When the Bank Seeks to Collect Fire Insurance Money
Today, we look at the impacts of fire insurance proceeds on a mortgage loan. Understanding the rights of the borrower relative to the loan proceeds may be the difference between having the money to rebuild or having the lender take money from you that they otherwise may not be entitled too.
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When the Bank Seeks to Collect Fire Insurance Money
By: D. Keith B. Dunnagan, Esq.
On the 11th hour of the 11th day of the 11th month in 1918 World War I was concluded. Thereafter, November 11 of each year was set aside to remember and honor all veterans of our military. Today we want to start by thanking all veterans that have served and defended this nation with honor, integrity and courage. Without the service of these fine men and women, the freedoms we so routinely take for granted would not exist.
Second, we want to let all families affected by the Camp Fire and Woolsey Fire that our thoughts and prayers are with them.
It is not by coincidence that today we look at the interplay between fire/hazard insurance and a mortgage. This scene of fire destruction in California has become far to common. More problematic though is the response of lenders related the ownership of fire insurance proceeds.
Under nearly every deed of trust or loan agreement is a provision that requires the borrower to maintain hazard/fire insurance and name the lender as an additional insured. The purpose of the clause is to give the lender an interest in the insurance proceeds in the event of a covered claim. An example, a forest fire that destroys your home. Most such deeds of trust contain language substantially similar to this:
“To provide, maintain, and deliver to Beneficiary fire insurance satisfactory to and with loss payable to Beneficiary. The amount collected under any fire or other insurance policy may be applied by Beneficiary upon any indebtedness secured hereby and in such order as Beneficiary may determine, or at option of Beneficiary the entire amount so collected or any part thereof may be released to Trustor.”
Lenders tend to argue, that because of this language, the borrower has contractually agreed to allow the lender to control the insurance proceeds and that the lender is within its contractual right to capture the insurance proceeds to discharge the loan at the demise of the borrower. In this situation if the lender obtained the proceeds it would functionally prohibit the borrower from accessing the funds it needed to rebuild their home. We have seen this scenario play out time and time again. All from lenders who do not understand or recognize how the law in California is applied.
In the 1978 case of Schoolcraft v. Ross, the 5th appellate district answered the question related to who has the benefit of the insurance proceeds. The court says that every contract had an implied covenant of good faith and fair dealing required between the parties. That in accomplishing this purpose, neither party will do anything that prevents the other from receiving the benefit under the contract. This rationale is important in the loan context, because when an individual takes out a loan, they are undertaking an agreement that allows them to perform the obligation of the contract over a long period of time.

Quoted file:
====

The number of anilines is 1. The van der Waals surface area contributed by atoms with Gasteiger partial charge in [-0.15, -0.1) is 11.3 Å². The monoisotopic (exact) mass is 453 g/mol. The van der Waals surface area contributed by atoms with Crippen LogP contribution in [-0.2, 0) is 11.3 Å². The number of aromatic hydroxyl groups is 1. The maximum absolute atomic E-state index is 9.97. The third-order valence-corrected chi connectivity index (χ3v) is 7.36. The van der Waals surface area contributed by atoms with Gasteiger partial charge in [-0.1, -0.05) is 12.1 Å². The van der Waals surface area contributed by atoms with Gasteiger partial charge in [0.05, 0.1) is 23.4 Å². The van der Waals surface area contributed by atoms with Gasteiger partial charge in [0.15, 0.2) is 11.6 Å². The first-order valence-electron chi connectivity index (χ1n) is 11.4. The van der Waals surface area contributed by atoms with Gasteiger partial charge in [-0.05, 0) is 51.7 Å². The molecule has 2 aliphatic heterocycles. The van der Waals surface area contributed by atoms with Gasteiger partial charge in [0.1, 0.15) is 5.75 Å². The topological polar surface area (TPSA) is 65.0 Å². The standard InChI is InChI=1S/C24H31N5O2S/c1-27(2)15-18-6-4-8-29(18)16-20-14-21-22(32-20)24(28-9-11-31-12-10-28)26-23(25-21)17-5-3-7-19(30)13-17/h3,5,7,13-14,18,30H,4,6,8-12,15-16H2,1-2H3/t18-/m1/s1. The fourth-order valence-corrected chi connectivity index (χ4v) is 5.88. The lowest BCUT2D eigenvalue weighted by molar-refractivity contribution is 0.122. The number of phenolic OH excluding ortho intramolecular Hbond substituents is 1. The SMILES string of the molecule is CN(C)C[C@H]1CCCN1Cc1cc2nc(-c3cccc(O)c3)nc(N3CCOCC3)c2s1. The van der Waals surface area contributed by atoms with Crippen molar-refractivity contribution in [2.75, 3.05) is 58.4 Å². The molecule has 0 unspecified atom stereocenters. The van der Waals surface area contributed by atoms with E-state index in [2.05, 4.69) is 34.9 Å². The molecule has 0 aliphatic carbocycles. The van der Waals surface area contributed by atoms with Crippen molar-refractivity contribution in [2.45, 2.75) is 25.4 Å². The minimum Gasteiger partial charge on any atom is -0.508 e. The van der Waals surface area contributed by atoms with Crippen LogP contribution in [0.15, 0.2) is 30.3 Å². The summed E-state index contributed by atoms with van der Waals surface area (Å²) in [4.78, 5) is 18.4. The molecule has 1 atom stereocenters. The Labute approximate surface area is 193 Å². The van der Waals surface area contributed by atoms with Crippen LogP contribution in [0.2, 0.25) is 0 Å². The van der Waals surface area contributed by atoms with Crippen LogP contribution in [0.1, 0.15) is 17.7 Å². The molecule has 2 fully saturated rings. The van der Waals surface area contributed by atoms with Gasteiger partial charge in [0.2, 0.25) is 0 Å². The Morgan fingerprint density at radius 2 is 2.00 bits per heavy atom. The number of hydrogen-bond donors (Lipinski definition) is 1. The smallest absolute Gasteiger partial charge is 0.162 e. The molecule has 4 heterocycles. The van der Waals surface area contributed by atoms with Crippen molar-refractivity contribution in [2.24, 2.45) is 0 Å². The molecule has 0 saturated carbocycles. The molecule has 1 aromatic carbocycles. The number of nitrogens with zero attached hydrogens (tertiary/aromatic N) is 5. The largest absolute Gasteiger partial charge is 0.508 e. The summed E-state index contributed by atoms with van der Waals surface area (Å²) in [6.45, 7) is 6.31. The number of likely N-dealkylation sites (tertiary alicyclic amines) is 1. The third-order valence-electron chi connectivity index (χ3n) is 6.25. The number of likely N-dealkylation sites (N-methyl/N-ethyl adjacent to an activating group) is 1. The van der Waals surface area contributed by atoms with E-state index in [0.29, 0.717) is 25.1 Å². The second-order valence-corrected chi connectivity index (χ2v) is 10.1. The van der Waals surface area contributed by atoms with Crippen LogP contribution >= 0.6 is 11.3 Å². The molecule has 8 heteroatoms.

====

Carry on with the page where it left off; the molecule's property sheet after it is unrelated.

The court rationalizes then that because the agreement calls for long term payments, that unless the security is impaired (ie. borrower not making payments, not going to rebuild or proposed rebuild will be of less value than security) the lender does not have the right to accelerate the payment obligations on the note. The court states that allowing lenders to capture the insurance proceeds acts as an unintended acceleration of the loan and deprives the borrower of certain property rights bargained for in the loan contract. What this means is that generally the borrower is entitled to the use of the insurance proceeds to rebuild a property that has been destroyed by a fire unless the lender can show through admissible evidence that the security will be impaired.
The use of insurance proceeds by a borrower is tremendously important. The insurance is designed to provide the relief needed to put the property back together, to make it useful or habitable again. If lenders were allowed to unilaterally intercept those funds it would render insurance meaningless to a borrower and would severely undermine the rebuilding of local economies impacted by fire and other hazards.
The attorneys here at BPE Law have a long history of counseling both business members and consumers related to their interests in real estate. This office has significant experience in both insurance and mortgage lending matters. Should you find yourself or someone you know in the unenviable position of having to work with a lender regarding the rights involved in insurance proceeds seek the legal assistance to assist in working through that situation. It is a difficult path to navigate and qualified legal counsel can help you work through the insurance and lender difficulties.
The attorneys of BPE Law Group, PC. have been advising our clients on real estate, business and estate planning issues for over 20 years and have assisted numerous clients in business and real estate matters and have represented and advised brokers on their regulatory obligations. If you have questions concerning legal matters, give us a call at (916) 966-2260 or e-mail Keith at firstname.lastname@example.org. Our flat fee consult for new clients may get you the answers you need for the questions you have.
The information presented in this Article is not to be taken as legal advice. Every person’s situation is different. If you are facing a legal issue of any kind, get competent legal advice in your State immediately so that you can determine your best options.